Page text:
May 23rd 2015


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Articles from this issue:

COVER STORY No deal in federal budget for single-income families

CANBERRA OBSERVED Mixed budget: 'Battlers' put on the backburner

SOCIETY Marriage myths do not stand up to close scrutiny

INTERNATIONAL AFFAIRS Supreme Court argument goes to heart of marriage

POLITICS Understanding Orwell: the dangers of ideology

EDITORIAL Executive salaries: Telstra CEO bells the cat

ECONOMICS Productivity: do we understand it at all?

INTERNATIONAL AFFAIRS UK election: implications of Conservative victory

NATIONAL AFFAIRS Floating reasons to build our submarines here

CINEMA Best-laid plans oft end in corruption

INTERNATIONAL AFFAIRS New fronts in the fight against human trafficking

EDUCATION Non-government school tuition trumps SES status

CLIMATE CHANGE Bjorn again sceptics show face of intolerance

DRUGS Ice: an epidemic rages under our very noses

BOOK REVIEW The man who would not be prime minister

BOOK REVIEW The father of the green revolution

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INTERNATIONAL AFFAIRS
Supreme Court argument goes to heart of marriage


by Patrick J. Byrne

News Weekly, May 23, 2015

The United States Supreme Court has been discussing the problems, concerns and harms with same-sex marriage.

The Supreme Court of

the United States

Its open discussions stand in stark contrast to rulings by lower courts that there is no rational basis for defining marriage as the union of a man and a woman only.

Whereas in Australia marriage is a federal issue, in the U.S. marriage is a state matter.

However, the U.S. Federal Supreme Court is now being forced to consider the issue, after many state referenda to define man-woman marriage. In some cases, these referenda were upheld by the courts, but in many cases they were overturned by activist judges who declared same-sex marriage to be a right.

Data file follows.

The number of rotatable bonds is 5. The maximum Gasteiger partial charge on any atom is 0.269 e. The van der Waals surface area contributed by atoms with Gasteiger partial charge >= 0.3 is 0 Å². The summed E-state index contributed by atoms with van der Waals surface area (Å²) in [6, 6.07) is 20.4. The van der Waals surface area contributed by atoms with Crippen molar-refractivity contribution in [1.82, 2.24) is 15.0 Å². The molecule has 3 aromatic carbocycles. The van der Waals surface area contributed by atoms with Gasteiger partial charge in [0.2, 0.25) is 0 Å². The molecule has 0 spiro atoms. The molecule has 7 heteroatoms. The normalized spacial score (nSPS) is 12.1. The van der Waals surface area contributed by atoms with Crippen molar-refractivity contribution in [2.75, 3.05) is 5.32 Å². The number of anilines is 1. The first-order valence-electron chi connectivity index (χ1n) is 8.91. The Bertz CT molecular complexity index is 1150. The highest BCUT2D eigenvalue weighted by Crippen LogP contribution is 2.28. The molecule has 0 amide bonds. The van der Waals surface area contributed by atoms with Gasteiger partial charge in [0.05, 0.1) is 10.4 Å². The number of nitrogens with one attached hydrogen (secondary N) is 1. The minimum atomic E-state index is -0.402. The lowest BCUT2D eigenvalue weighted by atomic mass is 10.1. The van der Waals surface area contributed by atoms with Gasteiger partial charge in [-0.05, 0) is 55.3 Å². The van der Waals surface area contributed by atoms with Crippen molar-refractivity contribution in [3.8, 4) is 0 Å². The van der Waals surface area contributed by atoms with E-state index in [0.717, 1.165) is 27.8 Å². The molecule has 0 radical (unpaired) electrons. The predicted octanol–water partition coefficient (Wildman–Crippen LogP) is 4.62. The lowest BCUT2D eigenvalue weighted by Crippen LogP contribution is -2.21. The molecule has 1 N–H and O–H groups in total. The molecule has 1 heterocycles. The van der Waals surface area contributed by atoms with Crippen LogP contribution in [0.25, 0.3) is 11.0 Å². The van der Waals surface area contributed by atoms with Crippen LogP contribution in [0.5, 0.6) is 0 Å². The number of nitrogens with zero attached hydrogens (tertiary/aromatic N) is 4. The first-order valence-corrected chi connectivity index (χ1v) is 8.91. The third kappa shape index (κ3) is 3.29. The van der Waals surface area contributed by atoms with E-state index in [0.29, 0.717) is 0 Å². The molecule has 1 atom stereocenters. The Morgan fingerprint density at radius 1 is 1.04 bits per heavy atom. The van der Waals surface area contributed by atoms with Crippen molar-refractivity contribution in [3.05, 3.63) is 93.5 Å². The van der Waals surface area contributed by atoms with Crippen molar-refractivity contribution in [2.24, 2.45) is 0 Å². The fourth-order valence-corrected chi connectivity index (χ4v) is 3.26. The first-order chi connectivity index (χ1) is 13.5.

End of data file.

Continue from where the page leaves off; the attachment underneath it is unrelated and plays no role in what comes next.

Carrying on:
Indeed, in 39 state referenda, 51.5 million (61 per cent) of Americans voted to support man-woman marriage, while 33.0 million (39 per cent) have voted for same-sex marriage.

Below is a summary of the key questions from and argument by the Supreme Court justices, as reported by Ryan T. Anderson from the Heritage foundation.

Justice Anthony Kennedy pointed out that the definition of marriage as the union of a man and a woman “has been with us for millennia. And it is very difficult for the Court to say, oh, well, we – we know better.”

Chief Justice John Roberts noted: “Every definition that I looked up, prior to about a dozen years ago, defined marriage as unity between a man and a woman as husband and wife.

“[So] you’re not seeking to join the institution, you’re seeking to change what the institution is.”

Justice Stephen Breyer said that man-woman marriage “has been the law everywhere for thousands of years among people who were not discriminating even against gay people, and suddenly you want nine people outside the ballot box to require states that don’t want to do it to change … what marriage is.”